Volume 5: DISAPPEARANCE

Monday, November 30, 2009

Crag Hill, review: Gizzi’s "New Depths"

Crag Hill

Poetry of Many Movements: Michael Gizzi’s “New Depths of Deadpan”

Review of:

New Depths of Deadpan
by Michael Gizzi
Burning Deck, 2009

ISBN-13: 978-1-886224-96-4

Michael Gizzi’s New Depths of Deadpan engenders more possible readings than most contemporary books of poetry. These poems gather strength from the new sentence, unfold in Cubist simultaneity, as bursts of fractured flash fictions, with many poems wearing their poetics on their sleeves. It is fitting that New Depths of Deadpan was published by Burning Deck Press, the venerable, eclectic press whose goal is not to bring out poetry by one movement, one coterie of poets, but to publish an array of poetries from the United States and Europe.

Much has been written on Ron Silliman’s concept of the new sentence, so I will only mention three characteristics: sentences are constructed for increased polysemy, syllogistic movement within the poem is minimized, and this suppression of syllogistic movement maintains the reader’s attention at the sentence level or below. Silliman positions William Carlos Williams’ Kora in Hell as an early example of the new sentence. His own Tjanting and Ketjak, Bob Perleman’s Primer, Barret Watten’s Progress are other books exploiting these poetics. Today, Rae Armantrout’s and Michael Gizzi’s work is steeped in such practices, proving their continued viability.

In New Depths of Deadpan, “Irony vs. Reality” exemplifies the new sentence. “Life, as if you didn’t know, is an open book,” the poem opens. This cliché, somewhat allayed by the aside, “as if you didn’t know,” is tossed into chaos by the second line: “Eggs possibly heavy at times.” Do those eggs suggest menstruation, a tenuous connection to the life in the first line? Or is it some kind of surreal weather prediction? Instead of rain, eggs will possibly be heavy at times during this evening’s commute. If “life” is the anchor of the poem, something the reader might hold on to as he/she negotiates the subsequent lines, then the third line may hookup with it: “Car crashes remain the leading cause of information.” Car accidents are a fact of modern life; they provide information in the forms of obituaries and accident reports, filling in the open book of the first line. And maybe the accidents were caused by the rain of eggs. The next line, “Maybe your son is a physician, I’ve no idea how,” loosely links with the previous line, physicians tending the victims of car crashes, but the next clause disrupts that syllogism. I indeed have no idea how the son has become a physician, nor can I ever be certain how this idea connects with the other ideas this poem generates. The next line, “The imperial worm turns,” scatters all previous lines to the wind. Echoing the soap opera “As the World Turns,” is the imperial worm the hegemony of meaning in the rich loam of reading? If so, what is reading turning toward? I’ll let you read the rest of the poem on your own. Suffice it to say, my reading swims in the continual present, trying to hold on to the elusive rafts of these sentences.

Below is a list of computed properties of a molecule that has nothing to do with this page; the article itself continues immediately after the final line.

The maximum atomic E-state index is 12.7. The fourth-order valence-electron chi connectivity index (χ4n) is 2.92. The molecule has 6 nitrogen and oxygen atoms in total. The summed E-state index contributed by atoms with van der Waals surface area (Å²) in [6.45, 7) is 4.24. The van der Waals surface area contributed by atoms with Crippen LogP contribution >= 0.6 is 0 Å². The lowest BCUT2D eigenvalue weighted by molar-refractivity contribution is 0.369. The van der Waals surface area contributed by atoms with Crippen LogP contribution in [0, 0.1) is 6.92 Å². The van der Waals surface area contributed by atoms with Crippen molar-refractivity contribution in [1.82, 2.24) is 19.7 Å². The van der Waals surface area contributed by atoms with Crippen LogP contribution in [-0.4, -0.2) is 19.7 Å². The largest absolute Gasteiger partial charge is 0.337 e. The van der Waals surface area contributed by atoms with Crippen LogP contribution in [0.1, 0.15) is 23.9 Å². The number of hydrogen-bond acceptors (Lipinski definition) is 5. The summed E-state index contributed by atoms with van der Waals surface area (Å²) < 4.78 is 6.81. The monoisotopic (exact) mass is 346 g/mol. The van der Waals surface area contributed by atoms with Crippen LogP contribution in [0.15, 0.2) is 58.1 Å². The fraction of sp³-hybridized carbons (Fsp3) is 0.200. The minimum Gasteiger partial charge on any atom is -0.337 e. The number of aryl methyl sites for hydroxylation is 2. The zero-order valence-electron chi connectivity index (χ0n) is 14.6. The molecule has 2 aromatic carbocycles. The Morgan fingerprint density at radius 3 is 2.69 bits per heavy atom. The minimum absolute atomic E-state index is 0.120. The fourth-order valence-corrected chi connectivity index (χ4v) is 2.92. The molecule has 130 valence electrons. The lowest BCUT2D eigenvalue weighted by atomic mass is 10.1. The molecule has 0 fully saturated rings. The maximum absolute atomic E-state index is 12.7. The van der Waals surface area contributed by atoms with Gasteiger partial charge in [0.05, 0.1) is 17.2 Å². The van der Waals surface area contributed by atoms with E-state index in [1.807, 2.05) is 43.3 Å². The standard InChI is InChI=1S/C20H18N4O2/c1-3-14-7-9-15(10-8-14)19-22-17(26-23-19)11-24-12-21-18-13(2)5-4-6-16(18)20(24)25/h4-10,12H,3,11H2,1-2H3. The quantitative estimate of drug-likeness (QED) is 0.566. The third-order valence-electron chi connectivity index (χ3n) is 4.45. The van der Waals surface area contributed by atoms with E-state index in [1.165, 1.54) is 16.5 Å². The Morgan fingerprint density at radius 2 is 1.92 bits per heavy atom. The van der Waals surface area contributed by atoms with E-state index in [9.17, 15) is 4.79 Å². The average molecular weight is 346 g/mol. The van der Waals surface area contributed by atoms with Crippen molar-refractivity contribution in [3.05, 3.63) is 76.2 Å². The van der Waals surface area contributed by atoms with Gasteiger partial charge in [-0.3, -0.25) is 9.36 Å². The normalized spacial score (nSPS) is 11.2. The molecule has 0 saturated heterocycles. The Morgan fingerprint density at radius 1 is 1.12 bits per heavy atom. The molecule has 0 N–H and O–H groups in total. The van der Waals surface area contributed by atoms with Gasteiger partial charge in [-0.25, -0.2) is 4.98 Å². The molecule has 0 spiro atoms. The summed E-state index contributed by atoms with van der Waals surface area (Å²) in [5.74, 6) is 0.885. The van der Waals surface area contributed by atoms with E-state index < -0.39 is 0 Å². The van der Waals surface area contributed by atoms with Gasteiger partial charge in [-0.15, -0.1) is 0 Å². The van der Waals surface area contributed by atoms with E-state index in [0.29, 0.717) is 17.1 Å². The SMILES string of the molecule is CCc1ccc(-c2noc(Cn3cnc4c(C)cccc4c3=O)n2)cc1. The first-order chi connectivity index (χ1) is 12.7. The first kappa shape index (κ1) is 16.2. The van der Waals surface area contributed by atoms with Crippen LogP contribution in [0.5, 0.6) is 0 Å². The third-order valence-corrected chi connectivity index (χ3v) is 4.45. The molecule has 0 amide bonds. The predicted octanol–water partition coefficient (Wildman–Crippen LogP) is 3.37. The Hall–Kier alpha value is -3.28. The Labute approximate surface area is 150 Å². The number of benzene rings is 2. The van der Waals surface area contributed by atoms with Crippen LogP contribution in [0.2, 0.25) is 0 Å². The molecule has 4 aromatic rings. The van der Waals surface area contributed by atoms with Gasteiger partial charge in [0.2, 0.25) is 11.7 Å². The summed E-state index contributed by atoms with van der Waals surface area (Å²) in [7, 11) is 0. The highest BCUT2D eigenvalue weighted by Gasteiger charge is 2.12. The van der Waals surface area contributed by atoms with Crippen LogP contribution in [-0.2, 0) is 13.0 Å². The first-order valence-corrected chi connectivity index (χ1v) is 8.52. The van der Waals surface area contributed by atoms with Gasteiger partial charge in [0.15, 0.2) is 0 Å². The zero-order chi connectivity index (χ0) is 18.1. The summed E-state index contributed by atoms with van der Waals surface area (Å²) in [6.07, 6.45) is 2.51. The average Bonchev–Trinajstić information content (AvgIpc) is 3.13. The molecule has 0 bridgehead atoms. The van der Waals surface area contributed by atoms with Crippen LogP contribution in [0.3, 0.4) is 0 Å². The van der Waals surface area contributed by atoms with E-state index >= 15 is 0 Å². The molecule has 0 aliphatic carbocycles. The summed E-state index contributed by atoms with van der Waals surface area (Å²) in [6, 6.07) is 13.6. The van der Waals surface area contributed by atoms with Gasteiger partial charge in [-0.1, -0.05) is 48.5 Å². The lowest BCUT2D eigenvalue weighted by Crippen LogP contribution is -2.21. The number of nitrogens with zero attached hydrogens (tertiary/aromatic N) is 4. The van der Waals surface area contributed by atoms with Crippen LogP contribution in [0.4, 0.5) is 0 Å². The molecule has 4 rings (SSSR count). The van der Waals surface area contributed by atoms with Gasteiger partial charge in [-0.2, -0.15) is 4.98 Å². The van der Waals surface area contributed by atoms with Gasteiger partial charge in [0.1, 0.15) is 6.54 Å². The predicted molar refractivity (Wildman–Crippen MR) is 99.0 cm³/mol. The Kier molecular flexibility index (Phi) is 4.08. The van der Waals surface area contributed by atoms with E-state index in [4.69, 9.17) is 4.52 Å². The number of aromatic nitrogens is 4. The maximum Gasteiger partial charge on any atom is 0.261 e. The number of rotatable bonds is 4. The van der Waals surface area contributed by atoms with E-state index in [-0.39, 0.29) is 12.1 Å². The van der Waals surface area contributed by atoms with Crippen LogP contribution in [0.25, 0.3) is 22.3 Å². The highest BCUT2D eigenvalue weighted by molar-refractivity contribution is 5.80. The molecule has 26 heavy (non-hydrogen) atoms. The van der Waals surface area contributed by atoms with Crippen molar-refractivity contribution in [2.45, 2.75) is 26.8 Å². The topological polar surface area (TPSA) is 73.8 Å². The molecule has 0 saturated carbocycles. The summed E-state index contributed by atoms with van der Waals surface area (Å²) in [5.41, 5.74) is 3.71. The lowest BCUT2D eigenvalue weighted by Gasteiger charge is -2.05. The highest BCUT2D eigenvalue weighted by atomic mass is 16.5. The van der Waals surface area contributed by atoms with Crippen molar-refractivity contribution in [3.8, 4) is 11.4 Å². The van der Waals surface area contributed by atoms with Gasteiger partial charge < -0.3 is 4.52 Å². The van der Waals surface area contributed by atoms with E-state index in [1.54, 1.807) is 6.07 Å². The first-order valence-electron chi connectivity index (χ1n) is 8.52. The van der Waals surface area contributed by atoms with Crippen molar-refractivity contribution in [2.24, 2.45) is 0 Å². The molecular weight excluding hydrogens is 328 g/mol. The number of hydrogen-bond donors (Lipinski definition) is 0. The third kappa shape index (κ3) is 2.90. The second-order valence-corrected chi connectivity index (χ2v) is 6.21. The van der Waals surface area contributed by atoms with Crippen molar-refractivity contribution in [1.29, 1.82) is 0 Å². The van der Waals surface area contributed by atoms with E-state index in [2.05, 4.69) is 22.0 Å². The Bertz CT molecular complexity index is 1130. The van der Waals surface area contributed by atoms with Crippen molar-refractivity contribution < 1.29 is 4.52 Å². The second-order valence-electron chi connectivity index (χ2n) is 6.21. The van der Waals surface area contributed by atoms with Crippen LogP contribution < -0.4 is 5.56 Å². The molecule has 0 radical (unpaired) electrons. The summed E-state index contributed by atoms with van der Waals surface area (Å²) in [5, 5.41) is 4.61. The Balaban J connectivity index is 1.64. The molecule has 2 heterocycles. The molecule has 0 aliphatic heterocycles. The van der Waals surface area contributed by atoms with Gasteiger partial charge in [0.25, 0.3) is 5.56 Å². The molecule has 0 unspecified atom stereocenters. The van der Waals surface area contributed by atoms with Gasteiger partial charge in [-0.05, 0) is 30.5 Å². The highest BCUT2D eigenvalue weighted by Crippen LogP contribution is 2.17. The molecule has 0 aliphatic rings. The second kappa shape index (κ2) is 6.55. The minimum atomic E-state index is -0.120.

Many poems are built of twisting Cubist surfaces, Gizzi’s strategy to defeat Medusa–don’t look directly at the object, at the subject. Each line of the title poem displays many facets, producing different views of themselves simultaneously:

New Depths of Deadpan

Mane thickness is a response to climate control.

Your therapist, an empiricist, sends you a horseshoe magnet.

A friend of the family offers his duck blind.


Description ends at death.

A robotic realm of light bears this out:

tears don’t fall in outer space.

Delivered in classic deadpan, devoid of expression, the first line could refer to man, woman, or animal whose hair or fur length is adjusted to the climate, i.e. a woman who keeps her hair cropped short in a humid climate or a Siberian husky growing fur in the fall to prepare for winter only to shed it in summer. If my therapist is an empiricist, grounding her practice in scientific research, why did she just send me a horseshoe magnet, a symbol of good luck? Is this, too, a response to climate control or lack thereof? Following that shifting surface, the next line offers another solution to my unlucky ennui, a day of duck hunting, security in camouflage I cannot create myself. Yet that friend may be offering me his duck blind not to hunt, but so I can hide from all those caterwauling quacks in my world. I can hunker down to absent myself. The next line flips me onto another slippery edge entirely. What description ends at death? Whose death? The death of description? Of dying? Is the next surface, robotic light, the ethereal tunnel of light at the end of life, if I am even still in the poem, subject blurred, or am I transfixed in a parking lot scorched by towering light fixtures that blaze on automatically at dusk and flick off at dawn? Or am I drifting away from Hal, jettisoned in space by my guidance computer? How did I get sharp Picasso tears stuck to my cheeks in zero gravity? Each sentence of this prose poem adds to the preceding (receding) and approaching (encroaching) lines, to each reflection/deflection. Together, they create content that resists unification.